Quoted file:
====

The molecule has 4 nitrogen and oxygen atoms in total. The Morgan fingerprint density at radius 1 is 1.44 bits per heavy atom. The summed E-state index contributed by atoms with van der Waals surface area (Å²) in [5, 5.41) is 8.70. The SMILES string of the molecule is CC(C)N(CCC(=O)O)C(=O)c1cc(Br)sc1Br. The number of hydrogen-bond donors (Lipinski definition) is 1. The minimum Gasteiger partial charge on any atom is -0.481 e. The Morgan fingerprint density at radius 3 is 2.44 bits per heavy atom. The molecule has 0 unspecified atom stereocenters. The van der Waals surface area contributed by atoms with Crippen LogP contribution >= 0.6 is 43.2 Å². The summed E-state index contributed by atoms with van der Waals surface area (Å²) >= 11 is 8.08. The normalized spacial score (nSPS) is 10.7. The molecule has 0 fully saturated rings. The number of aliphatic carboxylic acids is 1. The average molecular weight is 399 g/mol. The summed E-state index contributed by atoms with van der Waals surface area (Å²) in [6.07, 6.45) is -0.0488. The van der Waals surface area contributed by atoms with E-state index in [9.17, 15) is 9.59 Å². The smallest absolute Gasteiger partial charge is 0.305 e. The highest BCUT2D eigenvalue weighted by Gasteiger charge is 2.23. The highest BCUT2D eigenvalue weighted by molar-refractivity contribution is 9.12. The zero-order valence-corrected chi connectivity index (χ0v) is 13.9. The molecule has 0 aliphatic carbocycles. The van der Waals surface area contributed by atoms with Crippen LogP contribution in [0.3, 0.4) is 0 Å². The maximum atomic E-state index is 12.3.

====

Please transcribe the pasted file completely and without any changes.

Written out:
The molecule has 4 nitrogen and oxygen atoms in total. The Morgan fingerprint density at radius 1 is 1.44 bits per heavy atom. The summed E-state index contributed by atoms with van der Waals surface area (Å²) in [5, 5.41) is 8.70. The SMILES string of the molecule is CC(C)N(CCC(=O)O)C(=O)c1cc(Br)sc1Br. The number of hydrogen-bond donors (Lipinski definition) is 1. The minimum Gasteiger partial charge on any atom is -0.481 e. The Morgan fingerprint density at radius 3 is 2.44 bits per heavy atom. The molecule has 0 unspecified atom stereocenters. The van der Waals surface area contributed by atoms with Crippen LogP contribution >= 0.6 is 43.2 Å². The summed E-state index contributed by atoms with van der Waals surface area (Å²) >= 11 is 8.08. The normalized spacial score (nSPS) is 10.7. The molecule has 0 fully saturated rings. The number of aliphatic carboxylic acids is 1. The average molecular weight is 399 g/mol. The summed E-state index contributed by atoms with van der Waals surface area (Å²) in [6.07, 6.45) is -0.0488. The van der Waals surface area contributed by atoms with E-state index in [9.17, 15) is 9.59 Å². The smallest absolute Gasteiger partial charge is 0.305 e. The highest BCUT2D eigenvalue weighted by Gasteiger charge is 2.23. The highest BCUT2D eigenvalue weighted by molar-refractivity contribution is 9.12. The zero-order valence-corrected chi connectivity index (χ0v) is 13.9. The molecule has 0 aliphatic carbocycles. The van der Waals surface area contributed by atoms with Crippen LogP contribution in [0.3, 0.4) is 0 Å². The maximum atomic E-state index is 12.3.